Day #61 - Emotional
According to www.definitionofwellness.com, "The emotional dimension of wellness emphasizes an awareness and acceptance of one's feelings. Emotional wellness includes the degree to which one feels positive and enthusiastic about oneself and life. It includes the capacity to manage one's feelings and related behaviors including the realistic assessment of one's limitations, development of autonomy, and ability to cope effectively with stress. The emotionally well person maintains satisfying relationships with others."
The emotional letter goes to my psychologist:
Ah, the irony that I was just discussing with you that I was having writer's block about who to address my "emotional" letter to! It should have been so obvious to me. Perhaps it's because I often don't think of you as a person. You are simply a means to an end in some ways. For me you are a sounding board for all the anger, frustration, sadness and loss that I can't otherwise communicate to my loved ones; a light to illuminate what I should be able to see if I wasn't blind to some things; a rational voice to tell me that there are people out there who agree with my point of view or who are really "living" life in a way that I've never been shown. There are no other relationships in my life where someone knows so much about me and I know so little about them.
Over the past 5+ years, you have helped me mend my broken heart and broken mind with something more substantial than the band-aids of spending money and eating that I'd been using as remedies before. You've helped me be aware and involved in my daily life. It may sound weird, but in some ways, you have slowed time for me. Before I started talking with you, life seemed like it was going 100 miles an hour out of control. There were so many things that I "had" to get done and it felt like time was moving too quickly for me to even start on those tasks. Time still seems to go quickly once in a while, but I think I've been able to truly appreciate more about life on a day to day basis rather than thinking 5 years ahead. I'm able to enjoy myself more when I am spending time with family and friends, "indulging" in my hobbies or just laying on the couch with my puppy. I am better able to discern the voices telling me I'm being lazy from the ones telling me that I am a good person and I deserve a rest.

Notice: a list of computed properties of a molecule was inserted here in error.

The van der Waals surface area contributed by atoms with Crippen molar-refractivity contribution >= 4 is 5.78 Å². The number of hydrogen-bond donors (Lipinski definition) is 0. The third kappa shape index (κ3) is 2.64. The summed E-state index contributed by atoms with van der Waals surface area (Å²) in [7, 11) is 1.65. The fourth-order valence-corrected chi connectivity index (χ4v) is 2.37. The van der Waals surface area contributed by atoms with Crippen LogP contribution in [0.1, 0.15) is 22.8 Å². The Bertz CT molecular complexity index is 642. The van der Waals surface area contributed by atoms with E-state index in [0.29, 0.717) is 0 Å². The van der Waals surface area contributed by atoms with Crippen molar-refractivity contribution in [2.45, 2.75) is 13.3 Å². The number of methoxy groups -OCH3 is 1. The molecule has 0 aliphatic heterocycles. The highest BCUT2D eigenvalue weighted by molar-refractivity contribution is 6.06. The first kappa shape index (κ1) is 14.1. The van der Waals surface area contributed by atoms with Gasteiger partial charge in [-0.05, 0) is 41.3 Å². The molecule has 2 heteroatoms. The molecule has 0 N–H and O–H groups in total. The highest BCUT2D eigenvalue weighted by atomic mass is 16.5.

I still struggle with issues about my self-esteem, but I am learning to treat myself with the same kind heart and words that I try to treat other people with most of the time. I'm trying to remember that although there will most likely always be people who are smarter or funnier or "better" than me, that doesn't mean I am not smart or funny or good. I'm also beginning to realize that I don't have to be an expert, or really even good, at EVERYTHING I try. We are each made up of different talents and influences. There are things that we will succeed at doing and things we will fail at miserably. That's a good thing. After all, it's our differences that make us who we are. The world would be awfully boring if it was otherwise.
For all these things and many more that I'm sure are to be revealed in the days, weeks and years to come thank you doesn't seem nearly enough.
With all of my gratitude,